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The (Burger) King's Speech: What Mascots Tell Us About Brands
By: Christine Turnier
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After seven years, Burger King is retiring The King. You know The King: this personification of the fast-food brand is known for popping up in the most unexpected places with burgers in hand, be it on a construction site, on a football field, or even your own bed.
 
As we mourn the passing of The King, let us take this opportunity to look at what brand mascots are, and what role they play in a brand’s marketing strategy.
 
To put it simply, these characters represent the brand. They can be serious, cute, or even subversive, but the best mascots all have the same things in common: they embody the brand’s personality, its values, and what it means to the audience the brand is trying to reach. To better understand how brands are using characters, let’s look a few.
 
Flo, the Progressive Girl

Flo has to be one of my favorite current brand mascots. She is upbeat, sincere, and helpful, and she is clearly working for Progressive. Flo made her first appearance in 2008 and has since starred in over 50 commercials. She also has a substantial fan base on social media.
 
Why does this work? Buying car insurance can be a stressful experience. Flo helps Progressive make shopping for insurance look easy, accessible, and almost fun.
 
M&M's
These “spokescandies” have been representing M&M’s since the mid-'90s. Though each color has its own personality, we most often see Red and Yellow in M&M's commercials. Red is the sarcastic one, and Yellow is more “happy-go-lucky.”
 
Why does this work? It gives M&M's the opportunity for countless personality driven story lines. In May 2011, they launched a “Reunite 'M'” campaign after the spokescandies announced plans to pursue solo careers.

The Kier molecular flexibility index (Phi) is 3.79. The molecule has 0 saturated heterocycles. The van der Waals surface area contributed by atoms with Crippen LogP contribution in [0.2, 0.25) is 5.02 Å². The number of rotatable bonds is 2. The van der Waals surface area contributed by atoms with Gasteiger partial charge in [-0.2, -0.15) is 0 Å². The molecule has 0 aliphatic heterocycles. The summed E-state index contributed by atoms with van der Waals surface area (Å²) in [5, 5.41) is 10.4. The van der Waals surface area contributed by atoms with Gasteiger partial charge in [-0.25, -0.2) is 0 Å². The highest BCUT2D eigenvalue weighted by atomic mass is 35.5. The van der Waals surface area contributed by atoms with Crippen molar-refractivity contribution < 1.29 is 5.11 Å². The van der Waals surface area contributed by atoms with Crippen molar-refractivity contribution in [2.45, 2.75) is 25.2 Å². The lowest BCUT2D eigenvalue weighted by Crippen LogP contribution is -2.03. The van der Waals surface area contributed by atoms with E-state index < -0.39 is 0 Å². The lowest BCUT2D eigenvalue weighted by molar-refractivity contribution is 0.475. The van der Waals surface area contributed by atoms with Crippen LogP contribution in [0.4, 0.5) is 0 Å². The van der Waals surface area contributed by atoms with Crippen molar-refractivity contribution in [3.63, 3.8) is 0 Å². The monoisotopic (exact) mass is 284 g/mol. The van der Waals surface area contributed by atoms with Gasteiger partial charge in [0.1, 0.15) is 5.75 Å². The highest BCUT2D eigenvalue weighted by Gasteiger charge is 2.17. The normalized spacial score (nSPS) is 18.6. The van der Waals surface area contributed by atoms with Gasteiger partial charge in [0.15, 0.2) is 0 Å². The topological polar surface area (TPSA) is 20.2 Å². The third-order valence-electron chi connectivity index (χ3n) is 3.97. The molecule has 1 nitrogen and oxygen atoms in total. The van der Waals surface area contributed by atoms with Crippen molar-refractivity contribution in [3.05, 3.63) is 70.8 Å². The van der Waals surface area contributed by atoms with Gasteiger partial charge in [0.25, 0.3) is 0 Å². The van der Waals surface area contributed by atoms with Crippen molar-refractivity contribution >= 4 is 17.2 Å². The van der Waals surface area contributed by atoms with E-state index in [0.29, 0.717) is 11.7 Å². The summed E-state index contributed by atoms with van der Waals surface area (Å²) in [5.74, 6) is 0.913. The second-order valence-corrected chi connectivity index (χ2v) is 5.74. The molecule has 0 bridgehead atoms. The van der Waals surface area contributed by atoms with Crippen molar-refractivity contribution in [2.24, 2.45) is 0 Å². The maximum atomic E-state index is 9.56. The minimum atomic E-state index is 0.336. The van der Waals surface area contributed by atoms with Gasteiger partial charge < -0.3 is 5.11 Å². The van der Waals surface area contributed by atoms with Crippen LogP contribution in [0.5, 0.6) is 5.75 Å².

Fred the Baker
An oldie but a goodie, Fred the Baker was the brand mascot for Dunkin’ Donuts throughout the '80s and '90s. Fred is perhaps best known for his catchphrase “Time to make the donuts.”
 
Why does this work? Over time, Fred became a kind of “everyman” for working Americans. Dunkin’ Donuts customers saw themselves in Fred. When Dunkin’ Donuts decided to retire Fred as a character, customers asked that he be given an actual retirement party, as if he were a cherished co-worker.
 
As Dunkin Donuts learned, there are times when you need to say goodbye to a mascot that has served you well. In the case of Burger King, the company needed to redirect their business towards families and moms. The King, originally developed to target teenage boys, is far too creepy for their new target market. So out with the old positioning, and in with the new.
 
Do you have a favorite brand mascot? How do you think that character helps the brand?


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About the Author
Christine Turnier is not a ninja or a guru. She is a marketing and social media strategist. Find out more at bril-yunt.com or @cmturnier.
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